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Good Feed Makes for Good Eggs

Our feed mixtures are carefully developed to ensure that a hen's every nutritional need is met in terms of nutrients, protein, electrolytes, sodium-balancing bi-carbonates, ground limestone for developing a strong egg shell, and much more.

Words by: Family Farm Team

You are what you eat, as they say.

We all know that a good diet is essential to good health. That’s one reason many of us eat eggs. And yet, too often we don’t do a great job with our own nutrition or at avoiding the temptation of junk food. At Pete and Gerry’s, our organic, Certified Humane, free range hens find eating right a little bit easier. To begin with, their “treats” are finding insects in the grass. And when it comes to their main diet, they get the benefit of PhD nutritionists as their personal chefs, something few of us enjoy.

The feed behind Pete and Gerry's Organic Eggs

Just like us, hens’ dietary needs change with age, health, season, and a range of other factors. Because of this need for continuous adjustments to the feed mix, our farmers’ feed advisors employ PhD poultry nutritionists to carefully formulate the diets and adjust them as needed. Using these formulas, feed suppliers create the rations using high-quality organic ingredients, and deliver the feed to farms. Although our farms may use different feed mills depending on their location and other factors, each of the mills takes great pride in the quality of their feed.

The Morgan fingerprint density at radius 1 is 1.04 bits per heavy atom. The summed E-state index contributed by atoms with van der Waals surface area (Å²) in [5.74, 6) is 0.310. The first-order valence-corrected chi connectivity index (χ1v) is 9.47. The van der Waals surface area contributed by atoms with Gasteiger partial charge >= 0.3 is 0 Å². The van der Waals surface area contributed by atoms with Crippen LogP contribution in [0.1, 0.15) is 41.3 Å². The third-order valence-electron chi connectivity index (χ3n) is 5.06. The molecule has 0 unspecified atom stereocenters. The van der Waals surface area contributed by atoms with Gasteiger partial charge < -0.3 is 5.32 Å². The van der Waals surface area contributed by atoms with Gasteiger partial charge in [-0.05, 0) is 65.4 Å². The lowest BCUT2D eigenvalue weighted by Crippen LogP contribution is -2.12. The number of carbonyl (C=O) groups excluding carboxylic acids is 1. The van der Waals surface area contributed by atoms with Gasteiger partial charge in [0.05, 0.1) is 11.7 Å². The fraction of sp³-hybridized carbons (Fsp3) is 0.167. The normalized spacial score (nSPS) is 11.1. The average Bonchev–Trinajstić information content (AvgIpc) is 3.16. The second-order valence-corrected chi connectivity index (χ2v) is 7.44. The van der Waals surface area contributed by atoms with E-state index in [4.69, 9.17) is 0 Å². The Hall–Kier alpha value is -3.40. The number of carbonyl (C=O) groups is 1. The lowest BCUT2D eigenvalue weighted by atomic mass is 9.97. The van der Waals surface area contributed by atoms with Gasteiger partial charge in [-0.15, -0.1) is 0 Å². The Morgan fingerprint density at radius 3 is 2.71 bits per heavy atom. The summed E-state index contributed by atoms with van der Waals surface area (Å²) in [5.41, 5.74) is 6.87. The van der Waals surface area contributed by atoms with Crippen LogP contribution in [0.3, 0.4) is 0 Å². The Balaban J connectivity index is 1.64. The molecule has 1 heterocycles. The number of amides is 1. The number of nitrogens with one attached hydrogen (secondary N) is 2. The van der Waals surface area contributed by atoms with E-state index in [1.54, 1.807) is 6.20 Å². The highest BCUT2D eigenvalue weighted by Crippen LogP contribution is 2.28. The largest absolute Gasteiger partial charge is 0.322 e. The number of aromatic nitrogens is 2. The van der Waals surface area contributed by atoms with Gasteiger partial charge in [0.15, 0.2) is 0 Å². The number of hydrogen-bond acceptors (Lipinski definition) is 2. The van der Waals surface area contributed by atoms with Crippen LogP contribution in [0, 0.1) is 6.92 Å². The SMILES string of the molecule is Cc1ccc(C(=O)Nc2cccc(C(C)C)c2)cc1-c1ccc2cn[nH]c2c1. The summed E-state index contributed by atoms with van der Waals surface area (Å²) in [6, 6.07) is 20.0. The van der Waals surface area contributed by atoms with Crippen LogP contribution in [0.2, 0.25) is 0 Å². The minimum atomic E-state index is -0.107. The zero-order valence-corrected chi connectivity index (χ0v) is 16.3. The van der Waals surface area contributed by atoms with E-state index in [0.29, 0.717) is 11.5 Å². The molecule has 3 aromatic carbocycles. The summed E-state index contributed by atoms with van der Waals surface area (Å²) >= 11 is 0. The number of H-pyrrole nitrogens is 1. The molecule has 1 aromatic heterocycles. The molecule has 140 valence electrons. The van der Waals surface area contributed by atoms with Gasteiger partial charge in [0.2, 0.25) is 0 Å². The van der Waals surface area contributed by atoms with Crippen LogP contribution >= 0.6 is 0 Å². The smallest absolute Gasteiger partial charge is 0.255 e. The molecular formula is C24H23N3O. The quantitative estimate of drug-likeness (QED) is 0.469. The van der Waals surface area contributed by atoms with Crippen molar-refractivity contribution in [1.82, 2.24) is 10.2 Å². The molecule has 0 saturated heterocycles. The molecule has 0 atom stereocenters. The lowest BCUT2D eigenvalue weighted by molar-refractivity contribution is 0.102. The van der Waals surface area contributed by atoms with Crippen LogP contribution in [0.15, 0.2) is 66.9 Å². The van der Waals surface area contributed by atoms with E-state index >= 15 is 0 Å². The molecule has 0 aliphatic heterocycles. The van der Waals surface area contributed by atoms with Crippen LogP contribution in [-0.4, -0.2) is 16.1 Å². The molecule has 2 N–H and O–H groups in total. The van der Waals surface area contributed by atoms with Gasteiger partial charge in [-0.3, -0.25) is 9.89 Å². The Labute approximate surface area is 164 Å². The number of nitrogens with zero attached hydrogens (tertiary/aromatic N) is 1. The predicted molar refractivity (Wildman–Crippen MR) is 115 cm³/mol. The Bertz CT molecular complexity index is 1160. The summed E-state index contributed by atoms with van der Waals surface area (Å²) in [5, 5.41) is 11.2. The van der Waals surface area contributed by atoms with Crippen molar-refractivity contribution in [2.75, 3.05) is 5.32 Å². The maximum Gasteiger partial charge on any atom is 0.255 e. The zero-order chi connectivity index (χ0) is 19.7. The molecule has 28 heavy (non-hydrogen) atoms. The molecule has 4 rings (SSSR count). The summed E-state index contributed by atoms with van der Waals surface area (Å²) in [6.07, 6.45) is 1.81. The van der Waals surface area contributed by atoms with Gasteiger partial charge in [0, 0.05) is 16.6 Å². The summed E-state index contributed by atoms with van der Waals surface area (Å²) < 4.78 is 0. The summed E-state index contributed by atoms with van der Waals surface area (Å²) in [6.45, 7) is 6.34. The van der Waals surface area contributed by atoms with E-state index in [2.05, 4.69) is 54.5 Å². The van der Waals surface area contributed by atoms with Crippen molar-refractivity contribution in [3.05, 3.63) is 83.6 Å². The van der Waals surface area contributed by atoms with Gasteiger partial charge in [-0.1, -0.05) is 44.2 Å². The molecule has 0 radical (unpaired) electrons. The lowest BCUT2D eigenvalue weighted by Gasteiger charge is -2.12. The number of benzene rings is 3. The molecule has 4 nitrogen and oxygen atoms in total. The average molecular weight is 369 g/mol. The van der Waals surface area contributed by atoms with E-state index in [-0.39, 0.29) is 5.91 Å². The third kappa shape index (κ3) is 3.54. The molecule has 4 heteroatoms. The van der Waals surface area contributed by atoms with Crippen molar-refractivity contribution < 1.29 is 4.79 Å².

“People food is in the stone age compared to what these hens get for balanced nutrition,” says Les Morrison of Morrison Custom Feeds in Barnet, Vermont, another Pete and Gerry’s feed supplier. Feed mixtures are developed with a careful eye, making sure that a hen's every nutritional need is met in terms of nutrients, protein, sodium-balancing bi-carbonates, ground limestone for developing a strong egg shell, electrolytes, and much more.

The feed powering hens at factory egg farms

Contrast that to the giant factory farms making most of the eggs sold today, which use a “least cost formulation” for their feed. That means exactly what it sounds like — the cheapest possible feed that will give the hens enough calories to lay eggs that day. This results in a difference in quality you can both see and taste.